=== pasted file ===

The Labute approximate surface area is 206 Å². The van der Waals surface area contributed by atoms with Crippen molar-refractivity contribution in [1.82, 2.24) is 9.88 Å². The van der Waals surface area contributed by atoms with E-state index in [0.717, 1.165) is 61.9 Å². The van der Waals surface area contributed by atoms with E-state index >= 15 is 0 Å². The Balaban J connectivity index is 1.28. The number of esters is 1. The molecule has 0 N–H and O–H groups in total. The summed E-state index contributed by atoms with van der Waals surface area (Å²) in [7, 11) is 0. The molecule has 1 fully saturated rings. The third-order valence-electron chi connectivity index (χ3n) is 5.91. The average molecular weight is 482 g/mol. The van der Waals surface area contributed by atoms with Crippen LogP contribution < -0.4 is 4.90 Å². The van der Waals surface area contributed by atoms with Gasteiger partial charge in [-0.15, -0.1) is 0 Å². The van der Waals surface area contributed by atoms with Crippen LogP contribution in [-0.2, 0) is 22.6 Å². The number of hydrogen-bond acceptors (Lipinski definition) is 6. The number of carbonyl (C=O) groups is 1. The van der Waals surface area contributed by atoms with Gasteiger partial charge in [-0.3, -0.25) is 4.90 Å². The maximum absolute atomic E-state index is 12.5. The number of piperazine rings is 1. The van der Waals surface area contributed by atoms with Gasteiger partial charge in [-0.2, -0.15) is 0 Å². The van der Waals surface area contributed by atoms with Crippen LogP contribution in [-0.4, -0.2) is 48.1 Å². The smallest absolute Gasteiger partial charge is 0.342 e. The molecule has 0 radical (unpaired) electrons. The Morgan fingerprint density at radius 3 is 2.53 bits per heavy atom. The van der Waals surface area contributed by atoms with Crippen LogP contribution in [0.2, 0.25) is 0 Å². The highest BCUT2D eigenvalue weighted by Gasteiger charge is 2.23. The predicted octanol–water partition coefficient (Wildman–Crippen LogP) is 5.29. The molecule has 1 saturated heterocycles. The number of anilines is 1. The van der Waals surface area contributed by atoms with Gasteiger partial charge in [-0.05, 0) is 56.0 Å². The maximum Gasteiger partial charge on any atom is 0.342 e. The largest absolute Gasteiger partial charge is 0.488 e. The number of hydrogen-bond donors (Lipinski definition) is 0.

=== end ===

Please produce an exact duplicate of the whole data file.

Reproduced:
The Labute approximate surface area is 206 Å². The van der Waals surface area contributed by atoms with Crippen molar-refractivity contribution in [1.82, 2.24) is 9.88 Å². The van der Waals surface area contributed by atoms with E-state index in [0.717, 1.165) is 61.9 Å². The van der Waals surface area contributed by atoms with E-state index >= 15 is 0 Å². The Balaban J connectivity index is 1.28. The number of esters is 1. The molecule has 0 N–H and O–H groups in total. The summed E-state index contributed by atoms with van der Waals surface area (Å²) in [7, 11) is 0. The molecule has 1 fully saturated rings. The third-order valence-electron chi connectivity index (χ3n) is 5.91. The average molecular weight is 482 g/mol. The van der Waals surface area contributed by atoms with Crippen LogP contribution < -0.4 is 4.90 Å². The van der Waals surface area contributed by atoms with Gasteiger partial charge in [-0.15, -0.1) is 0 Å². The van der Waals surface area contributed by atoms with Crippen LogP contribution in [-0.2, 0) is 22.6 Å². The number of hydrogen-bond acceptors (Lipinski definition) is 6. The number of carbonyl (C=O) groups is 1. The van der Waals surface area contributed by atoms with Gasteiger partial charge in [-0.3, -0.25) is 4.90 Å². The maximum absolute atomic E-state index is 12.5. The number of piperazine rings is 1. The van der Waals surface area contributed by atoms with Gasteiger partial charge in [-0.2, -0.15) is 0 Å². The van der Waals surface area contributed by atoms with Crippen LogP contribution in [-0.4, -0.2) is 48.1 Å². The smallest absolute Gasteiger partial charge is 0.342 e. The molecule has 0 radical (unpaired) electrons. The Morgan fingerprint density at radius 3 is 2.53 bits per heavy atom. The van der Waals surface area contributed by atoms with Crippen LogP contribution in [0.2, 0.25) is 0 Å². The highest BCUT2D eigenvalue weighted by Gasteiger charge is 2.23. The predicted octanol–water partition coefficient (Wildman–Crippen LogP) is 5.29. The molecule has 1 saturated heterocycles. The number of anilines is 1. The van der Waals surface area contributed by atoms with Gasteiger partial charge in [-0.05, 0) is 56.0 Å². The maximum Gasteiger partial charge on any atom is 0.342 e. The largest absolute Gasteiger partial charge is 0.488 e. The number of hydrogen-bond donors (Lipinski definition) is 0.